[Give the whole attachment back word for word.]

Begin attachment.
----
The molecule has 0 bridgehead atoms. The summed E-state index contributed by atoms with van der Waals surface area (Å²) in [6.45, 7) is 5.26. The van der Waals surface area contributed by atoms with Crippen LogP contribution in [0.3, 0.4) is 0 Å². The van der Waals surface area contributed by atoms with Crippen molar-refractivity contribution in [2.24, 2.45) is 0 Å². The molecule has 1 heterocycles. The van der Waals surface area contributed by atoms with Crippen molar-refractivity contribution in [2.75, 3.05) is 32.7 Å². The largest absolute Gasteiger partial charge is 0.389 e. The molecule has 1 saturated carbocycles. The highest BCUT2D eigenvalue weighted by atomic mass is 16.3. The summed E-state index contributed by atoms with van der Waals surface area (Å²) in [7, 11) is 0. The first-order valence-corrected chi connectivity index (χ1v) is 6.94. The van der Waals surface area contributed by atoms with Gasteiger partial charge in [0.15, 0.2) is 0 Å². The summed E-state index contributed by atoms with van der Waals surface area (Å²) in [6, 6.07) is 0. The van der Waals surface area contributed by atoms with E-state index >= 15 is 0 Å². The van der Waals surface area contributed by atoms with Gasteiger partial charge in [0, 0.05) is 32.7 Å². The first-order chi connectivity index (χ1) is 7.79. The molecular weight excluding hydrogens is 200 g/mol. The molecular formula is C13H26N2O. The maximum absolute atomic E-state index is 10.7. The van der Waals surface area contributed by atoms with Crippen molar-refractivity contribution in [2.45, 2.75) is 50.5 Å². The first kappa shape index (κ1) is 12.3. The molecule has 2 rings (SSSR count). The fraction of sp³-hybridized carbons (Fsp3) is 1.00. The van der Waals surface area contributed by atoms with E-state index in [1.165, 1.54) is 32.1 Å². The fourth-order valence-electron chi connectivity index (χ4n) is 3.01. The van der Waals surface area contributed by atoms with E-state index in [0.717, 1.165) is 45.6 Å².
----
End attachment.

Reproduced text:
The molecule has 0 bridgehead atoms. The summed E-state index contributed by atoms with van der Waals surface area (Å²) in [6.45, 7) is 5.26. The van der Waals surface area contributed by atoms with Crippen LogP contribution in [0.3, 0.4) is 0 Å². The van der Waals surface area contributed by atoms with Crippen molar-refractivity contribution in [2.24, 2.45) is 0 Å². The molecule has 1 heterocycles. The van der Waals surface area contributed by atoms with Crippen molar-refractivity contribution in [2.75, 3.05) is 32.7 Å². The largest absolute Gasteiger partial charge is 0.389 e. The molecule has 1 saturated carbocycles. The highest BCUT2D eigenvalue weighted by atomic mass is 16.3. The summed E-state index contributed by atoms with van der Waals surface area (Å²) in [7, 11) is 0. The first-order valence-corrected chi connectivity index (χ1v) is 6.94. The van der Waals surface area contributed by atoms with Gasteiger partial charge in [0.15, 0.2) is 0 Å². The summed E-state index contributed by atoms with van der Waals surface area (Å²) in [6, 6.07) is 0. The van der Waals surface area contributed by atoms with E-state index >= 15 is 0 Å². The van der Waals surface area contributed by atoms with Gasteiger partial charge in [0, 0.05) is 32.7 Å². The first-order chi connectivity index (χ1) is 7.79. The molecular weight excluding hydrogens is 200 g/mol. The molecular formula is C13H26N2O. The maximum absolute atomic E-state index is 10.7. The van der Waals surface area contributed by atoms with Crippen molar-refractivity contribution in [2.45, 2.75) is 50.5 Å². The first kappa shape index (κ1) is 12.3. The molecule has 2 rings (SSSR count). The fraction of sp³-hybridized carbons (Fsp3) is 1.00. The van der Waals surface area contributed by atoms with E-state index in [1.165, 1.54) is 32.1 Å². The fourth-order valence-electron chi connectivity index (χ4n) is 3.01. The van der Waals surface area contributed by atoms with E-state index in [0.717, 1.165) is 45.6 Å².